A recent Time article looked at the link between a diverse emotional experience and inflammation, and found that people who report more diversity in their positive emotional experience also have lower levels of inflammation in their bodies.
While some of the conclusions that can be drawn from this article are unclear (the study can’t prove that there aren’t other factors increasing or reducing inflammation for participants), the part that stood out to me was the quote from the lead researcher Anthony Ong, professor at Cornell:
When it comes to infusing more diverse positive emotions into our lives, it may turn out to be a simple daily practice of labeling and categorizing positive emotions in discrete terms… Pay attention to your inner emotions and be able to mentally recognize situations that make you feel calm versus, say, excited.
In short, simply paying attention to and naming positive emotions can increase the benefit of those emotions. Rather than just noticing when you feel joyful or happy, also search out moments of peace, focus, interest, or understanding.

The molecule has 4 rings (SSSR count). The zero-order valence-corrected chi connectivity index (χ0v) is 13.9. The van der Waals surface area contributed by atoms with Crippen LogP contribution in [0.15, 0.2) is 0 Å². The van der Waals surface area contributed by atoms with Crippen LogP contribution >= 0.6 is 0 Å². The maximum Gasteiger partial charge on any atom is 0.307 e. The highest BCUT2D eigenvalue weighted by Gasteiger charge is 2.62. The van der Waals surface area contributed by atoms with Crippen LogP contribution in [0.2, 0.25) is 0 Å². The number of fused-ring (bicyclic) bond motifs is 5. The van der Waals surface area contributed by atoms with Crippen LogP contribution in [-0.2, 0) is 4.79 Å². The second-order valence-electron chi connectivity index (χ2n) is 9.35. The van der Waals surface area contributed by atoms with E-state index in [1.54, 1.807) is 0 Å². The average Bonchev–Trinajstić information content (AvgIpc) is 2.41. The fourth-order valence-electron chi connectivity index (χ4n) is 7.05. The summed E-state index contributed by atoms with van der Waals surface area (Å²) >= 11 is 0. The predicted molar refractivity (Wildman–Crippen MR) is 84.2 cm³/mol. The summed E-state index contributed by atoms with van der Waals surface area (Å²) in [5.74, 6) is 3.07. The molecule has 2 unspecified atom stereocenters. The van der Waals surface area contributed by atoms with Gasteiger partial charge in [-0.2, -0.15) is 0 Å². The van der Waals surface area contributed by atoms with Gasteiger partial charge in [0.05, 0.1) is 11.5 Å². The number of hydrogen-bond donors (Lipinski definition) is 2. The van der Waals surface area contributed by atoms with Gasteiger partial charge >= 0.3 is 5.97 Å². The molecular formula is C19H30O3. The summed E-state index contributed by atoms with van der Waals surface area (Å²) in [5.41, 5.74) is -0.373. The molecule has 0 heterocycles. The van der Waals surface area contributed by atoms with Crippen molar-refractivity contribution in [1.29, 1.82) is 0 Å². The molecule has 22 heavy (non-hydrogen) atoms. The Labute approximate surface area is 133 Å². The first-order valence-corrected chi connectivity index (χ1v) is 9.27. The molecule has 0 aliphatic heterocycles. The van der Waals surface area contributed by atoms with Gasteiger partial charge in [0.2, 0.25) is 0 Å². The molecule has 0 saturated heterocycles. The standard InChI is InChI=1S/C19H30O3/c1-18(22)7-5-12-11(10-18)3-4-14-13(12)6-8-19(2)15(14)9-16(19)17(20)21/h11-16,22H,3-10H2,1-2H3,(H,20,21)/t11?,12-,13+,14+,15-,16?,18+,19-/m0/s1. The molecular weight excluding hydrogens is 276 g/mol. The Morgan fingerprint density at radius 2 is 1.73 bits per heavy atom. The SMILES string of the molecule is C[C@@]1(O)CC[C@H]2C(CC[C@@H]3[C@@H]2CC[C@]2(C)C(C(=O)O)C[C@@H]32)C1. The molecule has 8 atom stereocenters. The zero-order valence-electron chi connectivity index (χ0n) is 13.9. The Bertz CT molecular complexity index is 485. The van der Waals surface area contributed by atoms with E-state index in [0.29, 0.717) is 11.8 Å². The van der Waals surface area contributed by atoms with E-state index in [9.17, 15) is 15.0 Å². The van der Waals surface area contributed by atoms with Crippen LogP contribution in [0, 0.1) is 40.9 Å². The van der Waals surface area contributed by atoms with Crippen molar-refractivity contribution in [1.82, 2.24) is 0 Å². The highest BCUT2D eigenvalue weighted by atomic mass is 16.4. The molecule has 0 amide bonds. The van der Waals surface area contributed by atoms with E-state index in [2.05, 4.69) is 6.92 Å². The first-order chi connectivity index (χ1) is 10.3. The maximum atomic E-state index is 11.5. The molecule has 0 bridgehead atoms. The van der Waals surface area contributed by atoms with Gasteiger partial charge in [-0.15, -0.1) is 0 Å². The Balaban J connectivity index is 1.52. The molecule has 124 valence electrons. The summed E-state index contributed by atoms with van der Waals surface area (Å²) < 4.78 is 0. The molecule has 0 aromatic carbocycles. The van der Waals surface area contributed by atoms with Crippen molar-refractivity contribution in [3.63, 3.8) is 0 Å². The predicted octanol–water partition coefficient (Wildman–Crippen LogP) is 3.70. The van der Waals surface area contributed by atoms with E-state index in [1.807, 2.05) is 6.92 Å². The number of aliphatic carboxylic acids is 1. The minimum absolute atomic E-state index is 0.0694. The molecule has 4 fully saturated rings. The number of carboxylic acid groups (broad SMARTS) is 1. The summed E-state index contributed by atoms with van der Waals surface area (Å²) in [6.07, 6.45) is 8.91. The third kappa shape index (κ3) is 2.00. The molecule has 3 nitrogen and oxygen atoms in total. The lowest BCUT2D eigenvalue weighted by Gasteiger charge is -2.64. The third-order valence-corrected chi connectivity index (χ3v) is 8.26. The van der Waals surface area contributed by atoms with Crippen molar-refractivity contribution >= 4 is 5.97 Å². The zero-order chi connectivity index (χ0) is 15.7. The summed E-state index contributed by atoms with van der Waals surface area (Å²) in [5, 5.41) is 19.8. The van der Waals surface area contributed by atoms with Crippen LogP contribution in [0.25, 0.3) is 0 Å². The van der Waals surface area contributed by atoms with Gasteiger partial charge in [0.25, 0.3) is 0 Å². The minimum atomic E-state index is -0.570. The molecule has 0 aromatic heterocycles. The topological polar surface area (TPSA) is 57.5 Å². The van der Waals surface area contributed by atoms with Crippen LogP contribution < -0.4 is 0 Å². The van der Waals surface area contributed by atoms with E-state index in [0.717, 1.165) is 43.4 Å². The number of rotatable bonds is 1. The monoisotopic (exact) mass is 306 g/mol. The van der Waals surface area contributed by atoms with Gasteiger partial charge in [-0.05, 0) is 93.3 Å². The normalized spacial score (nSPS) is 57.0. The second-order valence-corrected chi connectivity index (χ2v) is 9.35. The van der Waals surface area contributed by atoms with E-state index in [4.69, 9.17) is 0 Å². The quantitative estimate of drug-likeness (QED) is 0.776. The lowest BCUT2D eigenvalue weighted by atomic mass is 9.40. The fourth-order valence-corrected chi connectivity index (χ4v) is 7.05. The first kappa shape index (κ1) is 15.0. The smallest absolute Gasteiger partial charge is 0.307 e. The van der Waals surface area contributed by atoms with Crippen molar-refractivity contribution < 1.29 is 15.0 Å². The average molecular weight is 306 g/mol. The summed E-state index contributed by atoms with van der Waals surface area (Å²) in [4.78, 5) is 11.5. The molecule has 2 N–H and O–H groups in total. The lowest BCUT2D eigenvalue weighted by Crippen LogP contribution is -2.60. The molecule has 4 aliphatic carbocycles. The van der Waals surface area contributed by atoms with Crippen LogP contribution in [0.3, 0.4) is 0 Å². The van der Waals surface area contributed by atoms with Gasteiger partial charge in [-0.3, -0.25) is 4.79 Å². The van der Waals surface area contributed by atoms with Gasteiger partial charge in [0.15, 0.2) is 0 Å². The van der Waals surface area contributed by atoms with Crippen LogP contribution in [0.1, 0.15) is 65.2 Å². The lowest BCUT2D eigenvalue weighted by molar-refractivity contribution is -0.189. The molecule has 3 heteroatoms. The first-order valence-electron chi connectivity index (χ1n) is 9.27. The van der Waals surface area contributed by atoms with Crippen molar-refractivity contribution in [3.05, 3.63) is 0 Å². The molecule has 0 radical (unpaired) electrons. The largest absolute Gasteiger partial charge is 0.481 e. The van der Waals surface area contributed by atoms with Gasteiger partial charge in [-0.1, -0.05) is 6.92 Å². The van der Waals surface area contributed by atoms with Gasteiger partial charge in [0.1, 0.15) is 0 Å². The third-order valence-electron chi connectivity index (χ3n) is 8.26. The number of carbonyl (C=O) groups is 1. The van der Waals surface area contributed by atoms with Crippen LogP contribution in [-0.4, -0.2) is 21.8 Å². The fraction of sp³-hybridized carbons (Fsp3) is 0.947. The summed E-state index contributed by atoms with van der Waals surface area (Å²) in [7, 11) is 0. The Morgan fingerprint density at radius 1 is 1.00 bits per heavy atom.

Take a look at a list of emotions, identify the ones you’d prefer to feel throughout the day, and then actively seek out moments when you already experience them.
In my own practice, I’ve seen what a powerful shift this can create. Aside from the potential physical health benefits, clients who search out their positive experiences, celebrate their successes, and actively seek the upside constantly report they are happier, more satisfied, and less anxious. We are designed to notice the negatives – when there is a problem, we are typically aware of it pretty quickly. The opposite is not true, however. For most, when we solve a problem, when we are contentedly absorbed in a task, or feel calm, we treat it as though “that’s what’s supposed to happen!” and brush it off or don’t even notice it to begin with. When something is out of our awareness, it naturally has less of an impact, which can result in feeling overwhelmed with negatives because that is all that really registers.
Over time, you can train your brain to be more aware of the flip side, but at first it does take some effort and intention. Give yourself the opportunity to savor the moments in life that are enjoyable, and you will reap the rewards- both emotionally and physically!